EC19V to handover COVID-19 role to Expert Committee on Immunisation 

7. Appointed on 5 October 2020, the EC19V has been instrumental in advising the government on the national COVID-19 vaccination strategy. Their expertise has been invaluable in assessing the vaccines and making vaccination recommendations in the context of Singapore’s population. MOH extends our deepest gratitude to the EC19V for their dedication, expertise and guidance. 

8. After the EC19V’s term ends on 31 March 2024, the Expert Committee on Immunisation (ECI) will take over the role of advising the government on issues relating to COVID-19 vaccination. The ECI is a standing committee that provides advice on nationally recommended immunisations for children and adults. It will continue the important work of ensuring that our national strategy for the prevention and control of vaccine preventable diseases, including COVID-19, through immunisation remains robust and responsive to the latest scientific evidence and epidemiological trends.

Closure of Mass Vaccination Locations 

9. In view of the stable demand for COVID-19 vaccination, MOH will cease operations at four of our Joint Testing & Vaccination Centres (JTVCs) at Ang Mo Kio, Jurong West, Pasir Ris and Yishun from 1 April 2024. Individuals who wish to receive their vaccinations at these locations should do so by 30 March 2024.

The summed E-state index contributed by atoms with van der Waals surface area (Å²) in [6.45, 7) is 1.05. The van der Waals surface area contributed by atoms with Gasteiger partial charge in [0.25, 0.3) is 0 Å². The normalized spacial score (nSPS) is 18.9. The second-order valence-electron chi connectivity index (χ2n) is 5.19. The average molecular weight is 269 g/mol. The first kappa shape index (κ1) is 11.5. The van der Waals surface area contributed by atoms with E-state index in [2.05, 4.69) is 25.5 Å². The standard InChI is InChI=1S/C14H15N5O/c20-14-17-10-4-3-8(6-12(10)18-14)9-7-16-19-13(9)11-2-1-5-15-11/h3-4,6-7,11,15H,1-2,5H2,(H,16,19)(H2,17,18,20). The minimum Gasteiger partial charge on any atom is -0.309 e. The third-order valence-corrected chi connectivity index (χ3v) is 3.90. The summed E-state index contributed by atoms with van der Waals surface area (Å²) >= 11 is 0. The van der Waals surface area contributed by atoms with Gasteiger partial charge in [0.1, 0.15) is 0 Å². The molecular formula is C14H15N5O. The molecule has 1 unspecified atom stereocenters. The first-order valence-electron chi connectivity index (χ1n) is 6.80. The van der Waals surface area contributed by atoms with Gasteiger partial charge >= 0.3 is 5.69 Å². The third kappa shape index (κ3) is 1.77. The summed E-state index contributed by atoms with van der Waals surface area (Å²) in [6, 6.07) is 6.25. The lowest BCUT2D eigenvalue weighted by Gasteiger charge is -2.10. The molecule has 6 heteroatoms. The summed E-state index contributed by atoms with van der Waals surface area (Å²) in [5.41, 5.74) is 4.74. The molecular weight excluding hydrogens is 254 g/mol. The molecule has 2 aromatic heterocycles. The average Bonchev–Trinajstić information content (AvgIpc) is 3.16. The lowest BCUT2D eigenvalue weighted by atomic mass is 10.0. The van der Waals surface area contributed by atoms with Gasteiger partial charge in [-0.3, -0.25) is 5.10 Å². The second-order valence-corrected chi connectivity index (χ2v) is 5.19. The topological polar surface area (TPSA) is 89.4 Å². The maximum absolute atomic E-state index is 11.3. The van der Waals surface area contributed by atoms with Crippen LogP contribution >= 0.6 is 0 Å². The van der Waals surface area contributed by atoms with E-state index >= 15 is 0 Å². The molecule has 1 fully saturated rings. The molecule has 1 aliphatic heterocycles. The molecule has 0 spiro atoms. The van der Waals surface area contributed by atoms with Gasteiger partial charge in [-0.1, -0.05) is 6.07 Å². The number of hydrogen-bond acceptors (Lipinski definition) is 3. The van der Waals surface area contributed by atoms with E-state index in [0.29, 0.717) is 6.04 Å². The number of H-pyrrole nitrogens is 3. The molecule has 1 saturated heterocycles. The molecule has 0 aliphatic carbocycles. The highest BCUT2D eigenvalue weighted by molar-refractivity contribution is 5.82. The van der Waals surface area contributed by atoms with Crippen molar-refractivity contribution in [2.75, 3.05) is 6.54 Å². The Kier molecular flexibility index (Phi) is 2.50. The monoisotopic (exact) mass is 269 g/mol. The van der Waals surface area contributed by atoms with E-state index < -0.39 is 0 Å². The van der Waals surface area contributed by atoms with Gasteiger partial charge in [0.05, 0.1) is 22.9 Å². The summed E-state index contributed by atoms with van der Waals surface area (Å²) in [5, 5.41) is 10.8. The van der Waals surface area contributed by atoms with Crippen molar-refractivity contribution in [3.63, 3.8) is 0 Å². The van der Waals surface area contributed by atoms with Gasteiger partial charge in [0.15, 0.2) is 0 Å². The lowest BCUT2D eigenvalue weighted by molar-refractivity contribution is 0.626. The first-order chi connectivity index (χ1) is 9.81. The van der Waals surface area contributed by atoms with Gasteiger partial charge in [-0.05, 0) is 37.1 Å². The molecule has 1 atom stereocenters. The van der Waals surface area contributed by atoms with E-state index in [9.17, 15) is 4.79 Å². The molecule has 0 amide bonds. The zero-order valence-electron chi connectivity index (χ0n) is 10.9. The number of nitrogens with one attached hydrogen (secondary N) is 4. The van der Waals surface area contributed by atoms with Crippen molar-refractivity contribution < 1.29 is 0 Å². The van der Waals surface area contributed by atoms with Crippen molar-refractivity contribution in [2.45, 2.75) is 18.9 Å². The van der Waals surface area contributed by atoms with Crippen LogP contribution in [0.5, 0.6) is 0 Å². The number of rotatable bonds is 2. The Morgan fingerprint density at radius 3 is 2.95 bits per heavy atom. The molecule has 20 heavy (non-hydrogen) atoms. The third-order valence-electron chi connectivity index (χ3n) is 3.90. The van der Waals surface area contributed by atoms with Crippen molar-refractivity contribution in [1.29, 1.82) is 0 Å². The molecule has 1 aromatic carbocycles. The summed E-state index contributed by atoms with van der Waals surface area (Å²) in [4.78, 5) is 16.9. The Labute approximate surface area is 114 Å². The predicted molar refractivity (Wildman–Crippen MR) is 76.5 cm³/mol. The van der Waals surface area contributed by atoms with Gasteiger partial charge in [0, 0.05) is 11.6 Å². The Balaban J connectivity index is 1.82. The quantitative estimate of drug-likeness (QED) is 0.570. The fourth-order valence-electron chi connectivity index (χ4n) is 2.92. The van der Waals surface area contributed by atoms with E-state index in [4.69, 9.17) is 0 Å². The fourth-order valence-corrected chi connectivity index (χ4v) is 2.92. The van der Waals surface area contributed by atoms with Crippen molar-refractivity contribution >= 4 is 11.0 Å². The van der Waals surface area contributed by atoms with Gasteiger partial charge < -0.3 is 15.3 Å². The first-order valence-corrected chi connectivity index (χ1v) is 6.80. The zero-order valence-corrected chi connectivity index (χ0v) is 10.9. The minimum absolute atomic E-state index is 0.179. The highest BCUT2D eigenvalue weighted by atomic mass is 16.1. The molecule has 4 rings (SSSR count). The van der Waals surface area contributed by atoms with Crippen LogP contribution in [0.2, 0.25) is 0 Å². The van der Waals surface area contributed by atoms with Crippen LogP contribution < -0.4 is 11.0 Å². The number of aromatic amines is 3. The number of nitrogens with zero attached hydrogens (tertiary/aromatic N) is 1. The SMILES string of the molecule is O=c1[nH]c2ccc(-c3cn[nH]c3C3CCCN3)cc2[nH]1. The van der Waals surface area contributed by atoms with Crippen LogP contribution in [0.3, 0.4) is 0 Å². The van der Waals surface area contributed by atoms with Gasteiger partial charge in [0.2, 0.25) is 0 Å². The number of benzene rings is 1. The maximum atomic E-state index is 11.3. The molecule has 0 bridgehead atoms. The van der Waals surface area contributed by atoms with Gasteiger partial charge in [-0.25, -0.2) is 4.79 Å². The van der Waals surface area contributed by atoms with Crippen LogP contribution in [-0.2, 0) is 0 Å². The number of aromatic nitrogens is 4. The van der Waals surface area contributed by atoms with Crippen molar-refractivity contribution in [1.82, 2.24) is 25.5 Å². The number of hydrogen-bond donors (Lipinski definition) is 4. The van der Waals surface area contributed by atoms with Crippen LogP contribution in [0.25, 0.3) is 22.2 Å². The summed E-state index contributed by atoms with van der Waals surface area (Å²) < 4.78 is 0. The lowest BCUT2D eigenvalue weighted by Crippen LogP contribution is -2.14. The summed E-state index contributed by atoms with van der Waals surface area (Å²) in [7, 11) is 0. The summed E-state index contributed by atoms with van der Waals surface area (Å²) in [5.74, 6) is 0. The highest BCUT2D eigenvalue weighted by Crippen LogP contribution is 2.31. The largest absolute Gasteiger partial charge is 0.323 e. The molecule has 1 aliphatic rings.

10. Following this consolidation, the five remaining JTVCs are located at Bukit Merah, Jurong East, Kaki Bukit, Sengkang and Woodlands.

11. COVID-19 vaccinations will continue to be available at more than 200 participating Public Health Preparedness Clinics (PHPCs) and polyclinics located islandwide. We are working to bring in more GP clinics and polyclinics to offer COVID-19 vaccination, to ensure that COVID-19 vaccination remains accessible to the community.

12. Members of the public can visit for the nearest vaccination sites and the vaccine types offered. Individuals who wish to receive their vaccination may book an appointment at a PHPC through, or at selected polyclinics through the HealthHub booking system. Alternatively, individuals may walk into any JTVC without an appointment. 

Inclusion of COVID-19 Statistics in Weekly Infectious Diseases Bulletin

13. During the pandemic, daily updates of the COVID-19 statistics served to keep the public updated on the rapidly evolving local situation. From 1 March 2024, we will align the reporting of COVID-19 surveillance statistics with other infectious diseases monitored by MOH, such as influenza. The statistics will be reported in the Weekly Infectious Diseases Bulletin, which is accessible from the MOH website.

14. Even as we take these steps to integrate our COVID-19 response into our broader public health programmes, MOH will continue to monitor the COVID-19 situation, both domestic and international, and update our public health strategies to protect the health and well-being of all Singaporeans. We seek the support of the public to keep up to date with their vaccination and exercise social responsibility. In this way, we can continue to protect ourselves and our families, especially our seniors and the medically vulnerable.

29 FEBRUARY 2024

Residential care settings include nursing homes, psychiatric rehabilitation homes, psychiatric sheltered home and inpatient hospice.